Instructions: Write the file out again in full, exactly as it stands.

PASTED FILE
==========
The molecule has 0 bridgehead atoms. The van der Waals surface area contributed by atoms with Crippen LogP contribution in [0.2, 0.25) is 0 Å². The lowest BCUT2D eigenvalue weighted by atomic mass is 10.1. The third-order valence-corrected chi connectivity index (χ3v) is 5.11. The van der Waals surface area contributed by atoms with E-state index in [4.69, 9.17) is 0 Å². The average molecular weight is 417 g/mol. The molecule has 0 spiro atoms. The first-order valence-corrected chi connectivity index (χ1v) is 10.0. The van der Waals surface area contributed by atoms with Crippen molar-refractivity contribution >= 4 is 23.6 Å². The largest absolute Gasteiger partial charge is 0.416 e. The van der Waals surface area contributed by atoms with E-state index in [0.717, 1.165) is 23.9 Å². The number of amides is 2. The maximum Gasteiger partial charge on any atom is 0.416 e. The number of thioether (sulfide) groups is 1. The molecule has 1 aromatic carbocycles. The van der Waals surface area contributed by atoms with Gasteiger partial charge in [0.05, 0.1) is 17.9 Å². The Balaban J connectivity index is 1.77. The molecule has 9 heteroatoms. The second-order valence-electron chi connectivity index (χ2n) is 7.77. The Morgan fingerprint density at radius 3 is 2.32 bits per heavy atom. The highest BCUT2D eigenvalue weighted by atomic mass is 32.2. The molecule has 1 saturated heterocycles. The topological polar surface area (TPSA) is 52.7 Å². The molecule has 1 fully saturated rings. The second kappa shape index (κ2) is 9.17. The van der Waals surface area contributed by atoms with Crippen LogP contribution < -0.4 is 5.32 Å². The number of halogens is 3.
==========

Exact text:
The molecule has 0 bridgehead atoms. The van der Waals surface area contributed by atoms with Crippen LogP contribution in [0.2, 0.25) is 0 Å². The lowest BCUT2D eigenvalue weighted by atomic mass is 10.1. The third-order valence-corrected chi connectivity index (χ3v) is 5.11. The van der Waals surface area contributed by atoms with E-state index in [4.69, 9.17) is 0 Å². The average molecular weight is 417 g/mol. The molecule has 0 spiro atoms. The first-order valence-corrected chi connectivity index (χ1v) is 10.0. The van der Waals surface area contributed by atoms with Crippen molar-refractivity contribution >= 4 is 23.6 Å². The largest absolute Gasteiger partial charge is 0.416 e. The van der Waals surface area contributed by atoms with E-state index in [0.717, 1.165) is 23.9 Å². The number of amides is 2. The maximum Gasteiger partial charge on any atom is 0.416 e. The number of thioether (sulfide) groups is 1. The molecule has 1 aromatic carbocycles. The van der Waals surface area contributed by atoms with Gasteiger partial charge in [0.05, 0.1) is 17.9 Å². The Balaban J connectivity index is 1.77. The molecule has 9 heteroatoms. The second-order valence-electron chi connectivity index (χ2n) is 7.77. The Morgan fingerprint density at radius 3 is 2.32 bits per heavy atom. The highest BCUT2D eigenvalue weighted by atomic mass is 32.2. The molecule has 1 saturated heterocycles. The topological polar surface area (TPSA) is 52.7 Å². The molecule has 1 fully saturated rings. The second kappa shape index (κ2) is 9.17. The van der Waals surface area contributed by atoms with Crippen LogP contribution < -0.4 is 5.32 Å². The number of halogens is 3.